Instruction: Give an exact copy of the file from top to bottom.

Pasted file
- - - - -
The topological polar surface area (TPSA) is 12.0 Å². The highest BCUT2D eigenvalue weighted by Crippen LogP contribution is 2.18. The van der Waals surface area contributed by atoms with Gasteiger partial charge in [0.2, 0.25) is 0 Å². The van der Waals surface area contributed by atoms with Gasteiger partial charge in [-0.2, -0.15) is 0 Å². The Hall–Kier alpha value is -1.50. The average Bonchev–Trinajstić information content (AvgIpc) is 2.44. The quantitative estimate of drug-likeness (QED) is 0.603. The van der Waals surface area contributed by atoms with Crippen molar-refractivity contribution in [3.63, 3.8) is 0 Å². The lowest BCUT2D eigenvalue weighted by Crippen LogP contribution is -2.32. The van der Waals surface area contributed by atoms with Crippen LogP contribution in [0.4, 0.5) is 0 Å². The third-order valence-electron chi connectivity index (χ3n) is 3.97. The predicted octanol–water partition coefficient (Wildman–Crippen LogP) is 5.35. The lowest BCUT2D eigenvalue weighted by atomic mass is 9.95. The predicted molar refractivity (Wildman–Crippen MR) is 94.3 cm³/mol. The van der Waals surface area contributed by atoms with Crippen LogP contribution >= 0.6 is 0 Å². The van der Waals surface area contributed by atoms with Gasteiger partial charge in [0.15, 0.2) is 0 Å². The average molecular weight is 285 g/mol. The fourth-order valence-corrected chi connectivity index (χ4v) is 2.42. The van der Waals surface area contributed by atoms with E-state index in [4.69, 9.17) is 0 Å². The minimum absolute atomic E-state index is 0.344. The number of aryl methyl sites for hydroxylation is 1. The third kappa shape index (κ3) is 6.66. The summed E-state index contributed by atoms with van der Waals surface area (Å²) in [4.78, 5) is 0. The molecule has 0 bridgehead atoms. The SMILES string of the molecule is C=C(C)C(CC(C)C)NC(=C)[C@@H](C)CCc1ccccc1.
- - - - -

The topological polar surface area (TPSA) is 12.0 Å². The highest BCUT2D eigenvalue weighted by Crippen LogP contribution is 2.18. The van der Waals surface area contributed by atoms with Gasteiger partial charge in [0.2, 0.25) is 0 Å². The van der Waals surface area contributed by atoms with Gasteiger partial charge in [-0.2, -0.15) is 0 Å². The Hall–Kier alpha value is -1.50. The average Bonchev–Trinajstić information content (AvgIpc) is 2.44. The quantitative estimate of drug-likeness (QED) is 0.603. The van der Waals surface area contributed by atoms with Crippen molar-refractivity contribution in [3.63, 3.8) is 0 Å². The lowest BCUT2D eigenvalue weighted by Crippen LogP contribution is -2.32. The van der Waals surface area contributed by atoms with Crippen LogP contribution in [0.4, 0.5) is 0 Å². The third-order valence-electron chi connectivity index (χ3n) is 3.97. The predicted octanol–water partition coefficient (Wildman–Crippen LogP) is 5.35. The lowest BCUT2D eigenvalue weighted by atomic mass is 9.95. The predicted molar refractivity (Wildman–Crippen MR) is 94.3 cm³/mol. The van der Waals surface area contributed by atoms with Crippen LogP contribution >= 0.6 is 0 Å². The van der Waals surface area contributed by atoms with Gasteiger partial charge in [0.15, 0.2) is 0 Å². The average molecular weight is 285 g/mol. The fourth-order valence-corrected chi connectivity index (χ4v) is 2.42. The van der Waals surface area contributed by atoms with E-state index in [4.69, 9.17) is 0 Å². The minimum absolute atomic E-state index is 0.344. The number of aryl methyl sites for hydroxylation is 1. The third kappa shape index (κ3) is 6.66. The summed E-state index contributed by atoms with van der Waals surface area (Å²) in [4.78, 5) is 0. The molecule has 0 bridgehead atoms. The SMILES string of the molecule is C=C(C)C(CC(C)C)NC(=C)[C@@H](C)CCc1ccccc1.